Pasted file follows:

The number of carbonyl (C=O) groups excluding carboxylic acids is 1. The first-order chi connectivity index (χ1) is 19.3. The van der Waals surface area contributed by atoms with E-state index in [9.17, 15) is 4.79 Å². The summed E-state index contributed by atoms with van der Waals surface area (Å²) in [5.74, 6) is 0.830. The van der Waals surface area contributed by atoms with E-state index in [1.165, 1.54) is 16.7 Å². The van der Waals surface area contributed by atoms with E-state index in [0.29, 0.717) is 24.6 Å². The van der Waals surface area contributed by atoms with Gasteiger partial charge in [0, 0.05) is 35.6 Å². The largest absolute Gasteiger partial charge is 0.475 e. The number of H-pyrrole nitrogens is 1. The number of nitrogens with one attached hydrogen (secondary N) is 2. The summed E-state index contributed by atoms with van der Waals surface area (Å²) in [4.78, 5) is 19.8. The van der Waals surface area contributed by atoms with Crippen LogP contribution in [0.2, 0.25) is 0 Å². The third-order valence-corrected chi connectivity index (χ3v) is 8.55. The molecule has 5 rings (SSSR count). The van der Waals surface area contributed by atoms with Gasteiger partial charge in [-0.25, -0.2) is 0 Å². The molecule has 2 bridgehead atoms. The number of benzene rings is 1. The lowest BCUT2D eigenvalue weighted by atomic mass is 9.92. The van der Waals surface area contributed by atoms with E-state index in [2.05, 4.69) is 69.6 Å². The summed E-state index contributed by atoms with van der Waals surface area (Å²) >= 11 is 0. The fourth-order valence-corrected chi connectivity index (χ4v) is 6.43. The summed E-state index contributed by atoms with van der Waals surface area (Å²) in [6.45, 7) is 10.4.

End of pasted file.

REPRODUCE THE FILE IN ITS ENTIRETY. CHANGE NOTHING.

The number of carbonyl (C=O) groups excluding carboxylic acids is 1. The first-order chi connectivity index (χ1) is 19.3. The van der Waals surface area contributed by atoms with E-state index in [9.17, 15) is 4.79 Å². The summed E-state index contributed by atoms with van der Waals surface area (Å²) in [5.74, 6) is 0.830. The van der Waals surface area contributed by atoms with E-state index in [1.165, 1.54) is 16.7 Å². The van der Waals surface area contributed by atoms with E-state index in [0.29, 0.717) is 24.6 Å². The van der Waals surface area contributed by atoms with Gasteiger partial charge in [0, 0.05) is 35.6 Å². The largest absolute Gasteiger partial charge is 0.475 e. The number of H-pyrrole nitrogens is 1. The number of nitrogens with one attached hydrogen (secondary N) is 2. The summed E-state index contributed by atoms with van der Waals surface area (Å²) in [4.78, 5) is 19.8. The van der Waals surface area contributed by atoms with Crippen LogP contribution in [0.2, 0.25) is 0 Å². The third-order valence-corrected chi connectivity index (χ3v) is 8.55. The molecule has 5 rings (SSSR count). The van der Waals surface area contributed by atoms with Gasteiger partial charge in [-0.25, -0.2) is 0 Å². The molecule has 2 bridgehead atoms. The number of benzene rings is 1. The lowest BCUT2D eigenvalue weighted by atomic mass is 9.92. The van der Waals surface area contributed by atoms with E-state index in [2.05, 4.69) is 69.6 Å². The summed E-state index contributed by atoms with van der Waals surface area (Å²) >= 11 is 0. The fourth-order valence-corrected chi connectivity index (χ4v) is 6.43. The summed E-state index contributed by atoms with van der Waals surface area (Å²) in [6.45, 7) is 10.4.